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One point of bitter irony found in Julius Caesar concerns the fact that Brutus makes the choice to assassinate Caesar to free Rome from potential tyranny; however, by the end of the play, Mark Antony persuades the Roman people to side with him in his support of the now deceased Caesar, and Brutus loses the battle, resulting in his own suicide. Hence, the bitter irony is that while Brutus meant to protect Rome, he has actually left Rome in the same tyrannical hands as before. This type of irony can be considered situational irony. Situational irony happens when an audience is led to expect a certain outcome but the exact opposite happens instead (Baker, "Critical Concepts: Situational Irony"). At the beginning of the play, the audience is led to side with the protagonist Brutus and believes he will be successful, but then soon sees his failures. This instance of situational irony certainly helps illustrate the central theme concerning whether or not killing a ruler can be justified as a means of eliminating tyranny (eNotes,"Themes"). Evidently, Shakespeare uses this situational irony to say that the answer to the question of whether or not it is justifiable is, "no." As Brutus demonstrates, just the mere act of assassinating a ruler does not guarantee success at eliminating tyranny.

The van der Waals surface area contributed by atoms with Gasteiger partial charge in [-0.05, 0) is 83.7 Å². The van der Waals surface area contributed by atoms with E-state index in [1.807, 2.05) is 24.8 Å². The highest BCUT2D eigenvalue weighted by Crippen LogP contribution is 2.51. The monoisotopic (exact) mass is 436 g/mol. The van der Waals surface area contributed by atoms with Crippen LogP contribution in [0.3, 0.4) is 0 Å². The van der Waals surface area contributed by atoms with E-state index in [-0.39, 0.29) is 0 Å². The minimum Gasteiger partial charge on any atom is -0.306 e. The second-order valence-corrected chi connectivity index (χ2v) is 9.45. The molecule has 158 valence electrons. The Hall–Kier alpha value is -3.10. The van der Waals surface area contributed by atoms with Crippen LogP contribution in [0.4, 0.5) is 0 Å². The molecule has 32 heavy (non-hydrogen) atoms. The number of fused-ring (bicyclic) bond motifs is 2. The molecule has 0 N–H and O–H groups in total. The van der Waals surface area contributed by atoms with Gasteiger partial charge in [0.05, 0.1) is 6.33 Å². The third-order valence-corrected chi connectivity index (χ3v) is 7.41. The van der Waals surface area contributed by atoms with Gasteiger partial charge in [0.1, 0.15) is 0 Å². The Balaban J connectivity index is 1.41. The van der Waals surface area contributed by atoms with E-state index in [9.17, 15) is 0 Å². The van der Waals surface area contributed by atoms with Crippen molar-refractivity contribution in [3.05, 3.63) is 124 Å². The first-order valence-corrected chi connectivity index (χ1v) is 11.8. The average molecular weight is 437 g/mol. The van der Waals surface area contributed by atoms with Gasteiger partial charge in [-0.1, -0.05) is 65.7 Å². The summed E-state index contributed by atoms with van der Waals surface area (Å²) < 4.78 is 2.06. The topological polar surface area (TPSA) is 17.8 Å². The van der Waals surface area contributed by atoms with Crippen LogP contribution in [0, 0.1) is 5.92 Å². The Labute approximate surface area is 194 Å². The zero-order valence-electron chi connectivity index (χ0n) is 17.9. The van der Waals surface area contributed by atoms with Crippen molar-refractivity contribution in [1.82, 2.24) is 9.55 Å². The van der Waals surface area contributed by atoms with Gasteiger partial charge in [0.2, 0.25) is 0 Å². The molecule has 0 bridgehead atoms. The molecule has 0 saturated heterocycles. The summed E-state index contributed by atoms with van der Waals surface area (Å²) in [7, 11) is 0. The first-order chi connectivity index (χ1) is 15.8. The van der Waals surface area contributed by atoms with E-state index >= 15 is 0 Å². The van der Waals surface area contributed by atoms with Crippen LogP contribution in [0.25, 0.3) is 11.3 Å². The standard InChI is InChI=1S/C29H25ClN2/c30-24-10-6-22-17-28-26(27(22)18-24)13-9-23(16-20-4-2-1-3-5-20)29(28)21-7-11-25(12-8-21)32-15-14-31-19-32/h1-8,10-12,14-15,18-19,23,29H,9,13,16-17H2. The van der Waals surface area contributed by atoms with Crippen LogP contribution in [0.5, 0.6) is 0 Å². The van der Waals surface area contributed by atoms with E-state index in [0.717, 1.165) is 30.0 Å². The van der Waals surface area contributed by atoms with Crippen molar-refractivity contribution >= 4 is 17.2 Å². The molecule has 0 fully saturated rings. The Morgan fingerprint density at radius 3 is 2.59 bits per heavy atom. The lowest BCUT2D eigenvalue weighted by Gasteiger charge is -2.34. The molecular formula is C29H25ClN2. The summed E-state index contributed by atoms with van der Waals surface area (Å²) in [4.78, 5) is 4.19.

It is extremely evident throughout the play that Brutus made the decision to assassinate Caesar for the benefit of all of Rome. Many times we see him reflecting on the need to do something drastic in order to protect Rome, such as when in the very first act he tells Cassius that he would rather have the status of a slave, which is the social status that a "villager" had, than see Caesar become crowned king over what should be the Roman republic, not monarchy, as we see in Brutus's lines:
Till then, my noble friend, chew upon this:
Brutus had rather be a villager
Than to repute himself a son of Rome
Under these hard conditions as this time
Is like to lay upon us. (I.ii.-178-81)
However, both tragically and ironically, even though Brutus succeeds in assassinating Caesar, he fails to secure the freedom of Rome. The fate of Rome falls instead into the hands of Mark Antony, the same person who offered Caesar a crown three times in the very first act of the play.
There is many forms of irony, but one of the most notable irony in Julius Caesar by William Shakespeare is verbal irony. Verbal irony is when you say something, but mean something else. For example, in Act III, Scene ii, Marc Antony keeps repeating that Julius Caesar was killed for his ambition and Brutus is an honorable man. Then he states the good that Caesar did. He is calling Brutus honorable, but he does not mean it as he shows what a terrible mistake it was to kill Caesar
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